Two farmers who owned mountain tracts, later incorporated into the park, appear with some regularity in the records of the tavern. Yost Wiant, whose name or whose son's name appears on early maps of the region as owner of a significant plot of mountain-top land, was a colorful character, who, according to local legend, kept wild hogs on a portion of his holdings. It was that area that became known as "Hog's Rock." [49] Wiant mainly purchased alcohol from the tavern, occasionally selling a hide or calfskin in return. His purchases for the first several months of 1821 appear in the Wolfe's Tavern ledger as follows:

January 15, 1821

one gallon of wiskey [whiskey]
one quart of brandy
one quart of brandy

January 20, 1821

two quarts of cider
two gallons of brandy
Carage for butter
two gallons of wiskey

March 3, 1821

two gallons of wiskey
tow gallon is wiskey
one gallon of wiskey

March 10, 1821

two gallons of wiskey

March 17, 1821

two gall of wiskey
one quart of wiskey
one quart of cidrile[?]
one pint two gall of wisky
two gallons of wiskey
two gallons of brandy

April 10, 1821

one shovel plow at bars
one quart cidrila [?]

Another prominent farmer whose family played a major role in the development of the area and later acquisition of the park was Archibald McAffee. Settling on a large tract surrounding Cunningham Falls, McAffee's descendants retained ownership of the land until they sold it to the government in the 1930s. Like Wiant, McAffee (whose name is spelled Archibald Mackffe in the tavern ledger) used the local tavern primarily to purchase and trade for whiskey. For instance in March 1819 he purchased the following:

one quart of wiskey
one half pint of wine one sling
three half points of wiskey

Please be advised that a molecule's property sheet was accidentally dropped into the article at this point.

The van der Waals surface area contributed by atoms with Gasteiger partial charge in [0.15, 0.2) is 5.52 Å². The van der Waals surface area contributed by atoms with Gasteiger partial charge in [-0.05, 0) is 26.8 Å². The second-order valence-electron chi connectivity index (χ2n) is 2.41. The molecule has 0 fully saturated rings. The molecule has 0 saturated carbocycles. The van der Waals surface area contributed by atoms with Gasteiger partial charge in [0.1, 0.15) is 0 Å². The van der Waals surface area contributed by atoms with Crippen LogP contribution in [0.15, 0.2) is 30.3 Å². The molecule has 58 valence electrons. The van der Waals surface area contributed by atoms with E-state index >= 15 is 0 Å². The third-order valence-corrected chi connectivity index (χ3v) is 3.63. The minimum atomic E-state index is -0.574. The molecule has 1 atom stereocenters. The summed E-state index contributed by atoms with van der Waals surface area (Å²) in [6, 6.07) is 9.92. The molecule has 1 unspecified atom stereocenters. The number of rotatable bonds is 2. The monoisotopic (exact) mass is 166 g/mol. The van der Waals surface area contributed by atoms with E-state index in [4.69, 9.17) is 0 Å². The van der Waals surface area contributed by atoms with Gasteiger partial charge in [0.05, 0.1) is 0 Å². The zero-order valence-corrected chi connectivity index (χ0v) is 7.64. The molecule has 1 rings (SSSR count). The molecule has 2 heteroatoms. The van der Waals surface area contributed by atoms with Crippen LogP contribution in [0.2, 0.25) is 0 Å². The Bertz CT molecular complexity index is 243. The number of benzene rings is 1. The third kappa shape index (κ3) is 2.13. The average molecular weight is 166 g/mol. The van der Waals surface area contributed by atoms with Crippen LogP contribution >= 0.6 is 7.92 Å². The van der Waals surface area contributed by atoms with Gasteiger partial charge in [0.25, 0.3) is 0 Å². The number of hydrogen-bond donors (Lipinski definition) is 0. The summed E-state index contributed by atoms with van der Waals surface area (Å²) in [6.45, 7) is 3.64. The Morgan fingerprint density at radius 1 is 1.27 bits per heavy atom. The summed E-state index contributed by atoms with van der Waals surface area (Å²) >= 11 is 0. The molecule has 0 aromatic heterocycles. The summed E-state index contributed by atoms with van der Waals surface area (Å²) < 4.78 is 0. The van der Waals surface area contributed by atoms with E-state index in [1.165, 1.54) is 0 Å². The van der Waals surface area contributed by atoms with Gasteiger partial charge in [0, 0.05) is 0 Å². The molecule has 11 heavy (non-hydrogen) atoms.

two gallons of wine
two gallons of wiskey
three gallons of wine

In return for the alcohol, McAffee appears to have paid cash and traded horse shoes.

Compared to the rapid development of industry in western Maryland and throughout the country, agriculture saw few advances and the beginnings of some setbacks. Observers noted the first signs of soil exhaustion and lower yields. The Hessian fly, a costly remnant of the Revolutionary War, also ravaged crops. Although roads improved and new efforts to build canals and railroads generated excitement, transportation networks generally remained primitive in the area. [50] It was thus industry rather than agriculture that generated the great changes of the times.

Catoctin Furnace From the Top Down

During the late eighteenth century, the iron furnace at Catoctin prospered as one of the many business interests under the ownership of the Johnson family. In 1787, the brothers rebuilt the furnace entirely, moving it roughly three quarters of a mile up Little Hunting Creek to its present site (See Appendix 1). The new furnace continued to operate with one stack, producing an estimated 900 tons of iron per annum. [51] That same year the Johnsons also added another furnace located at the mouth of the Monocacy to their growing domain. [52]

By the early 1790s, the diverse interests of the Johnson family were proving too extensive to be jointly managed by the four brothers. In 1793, the Johnsons, therefore, divided up their jointly-held enterprises. [53] The Catoctin furnace, which previously had been under the supervision of James Johnson, now shifted to the former governor, Thomas, and his younger brother Baker (1749-1811). It was Baker who took the greatest interest in Catoctin. The younger Johnson acquired his brother's half share in 1802, becoming sole owner of the furnace.